SAVE TIME AND MONEY
RIGOROUS LAB TESTING
1000s OF RATINGS
UNBIASED EXPERT ADVICE
If you're heading to the great outdoors for a spot of bush-bashing or some camping, you could probably use a handheld GPS. We test and review the latest models to help you find the best handheld GPS for hiking, cycling, orienteering or other outdoor adventures. Our buying guide will explain the features to look for.
Our test covers GPS handheld devices as well as a GPS watch.
Our expert testers give every device a thorough workout to help find the models that are:
Our interactive comparison tool helps you find out which handheld GPS devices support GLONASS (Russia's satellite positioning system), which have a touchscreen and which support topographic maps. Our Recommended list will help you see quickly which models come out on top.
List of brands we tested in this review.
enter value/s in increments of 1 between 139 and 799
Unlock this by becoming a member.
Already a member? Log in now
This test score is for members only. Join now to unlock our expert results.
Already a member? Log in now
A barometric altimeter gives you your position in elevation, which can be helpful for bikers, hikers and fitness enthusiasts. The data combined with your distance travelled can give you a more accurate representation of your trip. But the accuracy for elevation (Z axis) with GPS devices is not as solid as the position on the map (X-Y axis).
An electronic compass can be a handy feature. While all GPS receivers can tell you your exact position, some cheaper models have no way of telling which direction you are facing. So you need to start moving in any direction before the GPS shows you where you were, where you need to go and adjust your direction accordingly. Models with an electronic compass show you the direction you should head straight away. Make sure you calibrate the compass first to get the best performance.
All models claim to be waterproof to IPX7 Standards. To test their waterproofing, we submerge them to a depth of one metre for 30 minutes. The units are then dried and turned on to obtain a fix.
Most of the devices on test (except the Magellan Explorist 110, Garmin etrex 10 and Fenix watch) can use topo maps which deliver topographic information such as terrain contours, elevations and summits to coverage of perennial and intermittent lakes, rivers and streams with 3D shading. Pay more and you will get a map with more detailed contour intervals as well as some extra features such as 4WD tracks and camping destination points.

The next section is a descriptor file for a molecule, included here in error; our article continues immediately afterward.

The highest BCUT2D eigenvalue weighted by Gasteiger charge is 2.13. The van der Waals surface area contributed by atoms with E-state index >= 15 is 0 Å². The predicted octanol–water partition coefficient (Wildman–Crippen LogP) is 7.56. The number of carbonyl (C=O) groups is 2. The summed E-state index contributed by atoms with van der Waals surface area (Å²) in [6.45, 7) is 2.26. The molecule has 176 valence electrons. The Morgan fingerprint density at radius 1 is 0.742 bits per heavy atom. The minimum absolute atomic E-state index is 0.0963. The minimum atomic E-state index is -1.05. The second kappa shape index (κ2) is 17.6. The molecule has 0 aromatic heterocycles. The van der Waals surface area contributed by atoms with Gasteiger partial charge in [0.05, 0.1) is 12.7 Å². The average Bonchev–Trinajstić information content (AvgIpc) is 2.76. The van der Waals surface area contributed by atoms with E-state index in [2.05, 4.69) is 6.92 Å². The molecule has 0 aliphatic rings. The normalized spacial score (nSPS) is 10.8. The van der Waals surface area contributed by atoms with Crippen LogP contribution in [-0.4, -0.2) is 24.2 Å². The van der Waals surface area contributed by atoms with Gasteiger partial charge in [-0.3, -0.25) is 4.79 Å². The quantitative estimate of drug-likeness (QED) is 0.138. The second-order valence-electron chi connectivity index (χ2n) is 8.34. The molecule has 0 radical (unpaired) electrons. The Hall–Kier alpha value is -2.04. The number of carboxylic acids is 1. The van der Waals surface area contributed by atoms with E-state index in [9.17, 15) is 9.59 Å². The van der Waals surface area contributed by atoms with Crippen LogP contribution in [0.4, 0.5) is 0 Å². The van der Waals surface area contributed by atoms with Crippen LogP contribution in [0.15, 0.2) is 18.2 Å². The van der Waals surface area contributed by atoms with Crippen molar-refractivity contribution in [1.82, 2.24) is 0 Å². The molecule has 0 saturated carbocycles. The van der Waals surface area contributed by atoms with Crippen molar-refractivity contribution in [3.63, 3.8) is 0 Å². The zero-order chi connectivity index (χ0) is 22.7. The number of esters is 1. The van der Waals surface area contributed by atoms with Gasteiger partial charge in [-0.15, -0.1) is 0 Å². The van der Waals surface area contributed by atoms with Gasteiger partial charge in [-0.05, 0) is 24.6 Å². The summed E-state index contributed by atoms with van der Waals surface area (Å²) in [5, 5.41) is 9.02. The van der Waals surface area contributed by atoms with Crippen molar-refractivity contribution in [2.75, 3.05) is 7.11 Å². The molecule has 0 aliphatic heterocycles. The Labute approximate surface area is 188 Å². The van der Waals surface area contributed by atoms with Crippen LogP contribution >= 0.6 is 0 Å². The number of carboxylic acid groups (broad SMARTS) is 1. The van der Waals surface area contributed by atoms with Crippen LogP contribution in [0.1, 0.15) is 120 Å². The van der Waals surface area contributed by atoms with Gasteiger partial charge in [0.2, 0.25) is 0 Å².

Overall score is made up of ease of use (70%) and accuracy (30%) scores.
enter value/s in increments of 1 between 0 and 0
We assess ease of starting the unit, logging a waypoint or route, button accessibility and screen readability. Members of the Bushwalkers Wilderness Rescue Squad also examine a selection of the devices, plotting a simple route and following the track log to gauge its accuracy, and commenting on its effectiveness.
Assessed by testing the devices at three survey points. The test is repeated twice at different times of day, when a different constellation of satellites would be within range. No handheld GPS tested had more than 6m average location error, and none had more than 10m average height error except for the Fenix watch with 20m error.
Saving a waypoint - such as a river crossing, interesting rock formation or even hard-to-find bookstore - is an ideal way to record any route markers or points of interest when you're out walking (they're called points of interest on car GPS units). Simply press a button or two on the unit. If you want it to record the entire journey, a tracking feature creates a snail-trail that evolves as you move. Once a track is created, you can save it as a route to use later or to guide you back to your original position.
Find the best product at the right price. Join now and unlock our expert test scores and reviews for this and thousands of other products.
Already a member? Log in now.